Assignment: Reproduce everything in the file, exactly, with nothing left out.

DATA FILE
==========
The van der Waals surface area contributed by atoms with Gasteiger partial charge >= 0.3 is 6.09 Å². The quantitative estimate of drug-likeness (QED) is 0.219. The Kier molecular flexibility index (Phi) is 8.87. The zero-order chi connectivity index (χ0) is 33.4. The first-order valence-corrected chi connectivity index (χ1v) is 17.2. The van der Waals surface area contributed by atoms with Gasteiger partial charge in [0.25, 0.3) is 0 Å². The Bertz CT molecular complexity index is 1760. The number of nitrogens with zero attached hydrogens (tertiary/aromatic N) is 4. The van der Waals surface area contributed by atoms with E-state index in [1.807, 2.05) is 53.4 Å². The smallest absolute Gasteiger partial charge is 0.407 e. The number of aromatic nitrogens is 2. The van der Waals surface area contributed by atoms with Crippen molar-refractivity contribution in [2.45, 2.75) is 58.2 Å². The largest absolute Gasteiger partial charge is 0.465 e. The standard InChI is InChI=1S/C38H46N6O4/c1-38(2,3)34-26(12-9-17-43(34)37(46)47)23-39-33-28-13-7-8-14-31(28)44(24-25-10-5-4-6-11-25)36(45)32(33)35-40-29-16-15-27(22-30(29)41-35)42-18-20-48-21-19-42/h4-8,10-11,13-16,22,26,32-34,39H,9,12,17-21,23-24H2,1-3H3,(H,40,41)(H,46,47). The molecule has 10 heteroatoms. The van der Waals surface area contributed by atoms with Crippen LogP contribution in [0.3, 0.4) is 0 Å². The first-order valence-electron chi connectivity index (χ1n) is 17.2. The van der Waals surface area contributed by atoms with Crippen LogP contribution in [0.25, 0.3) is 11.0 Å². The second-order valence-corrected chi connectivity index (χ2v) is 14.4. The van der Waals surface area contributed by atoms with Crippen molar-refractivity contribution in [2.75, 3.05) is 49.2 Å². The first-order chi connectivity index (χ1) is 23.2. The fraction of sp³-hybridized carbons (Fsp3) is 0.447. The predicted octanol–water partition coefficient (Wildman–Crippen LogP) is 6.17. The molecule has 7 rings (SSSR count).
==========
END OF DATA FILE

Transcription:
The van der Waals surface area contributed by atoms with Gasteiger partial charge >= 0.3 is 6.09 Å². The quantitative estimate of drug-likeness (QED) is 0.219. The Kier molecular flexibility index (Phi) is 8.87. The zero-order chi connectivity index (χ0) is 33.4. The first-order valence-corrected chi connectivity index (χ1v) is 17.2. The van der Waals surface area contributed by atoms with Gasteiger partial charge in [0.25, 0.3) is 0 Å². The Bertz CT molecular complexity index is 1760. The number of nitrogens with zero attached hydrogens (tertiary/aromatic N) is 4. The van der Waals surface area contributed by atoms with E-state index in [1.807, 2.05) is 53.4 Å². The smallest absolute Gasteiger partial charge is 0.407 e. The number of aromatic nitrogens is 2. The van der Waals surface area contributed by atoms with Crippen molar-refractivity contribution in [2.45, 2.75) is 58.2 Å². The largest absolute Gasteiger partial charge is 0.465 e. The standard InChI is InChI=1S/C38H46N6O4/c1-38(2,3)34-26(12-9-17-43(34)37(46)47)23-39-33-28-13-7-8-14-31(28)44(24-25-10-5-4-6-11-25)36(45)32(33)35-40-29-16-15-27(22-30(29)41-35)42-18-20-48-21-19-42/h4-8,10-11,13-16,22,26,32-34,39H,9,12,17-21,23-24H2,1-3H3,(H,40,41)(H,46,47). The molecule has 10 heteroatoms. The van der Waals surface area contributed by atoms with Crippen LogP contribution in [0.3, 0.4) is 0 Å². The first-order valence-electron chi connectivity index (χ1n) is 17.2. The van der Waals surface area contributed by atoms with Crippen LogP contribution in [0.25, 0.3) is 11.0 Å². The second-order valence-corrected chi connectivity index (χ2v) is 14.4. The van der Waals surface area contributed by atoms with Crippen molar-refractivity contribution in [2.75, 3.05) is 49.2 Å². The first-order chi connectivity index (χ1) is 23.2. The fraction of sp³-hybridized carbons (Fsp3) is 0.447. The predicted octanol–water partition coefficient (Wildman–Crippen LogP) is 6.17. The molecule has 7 rings (SSSR count).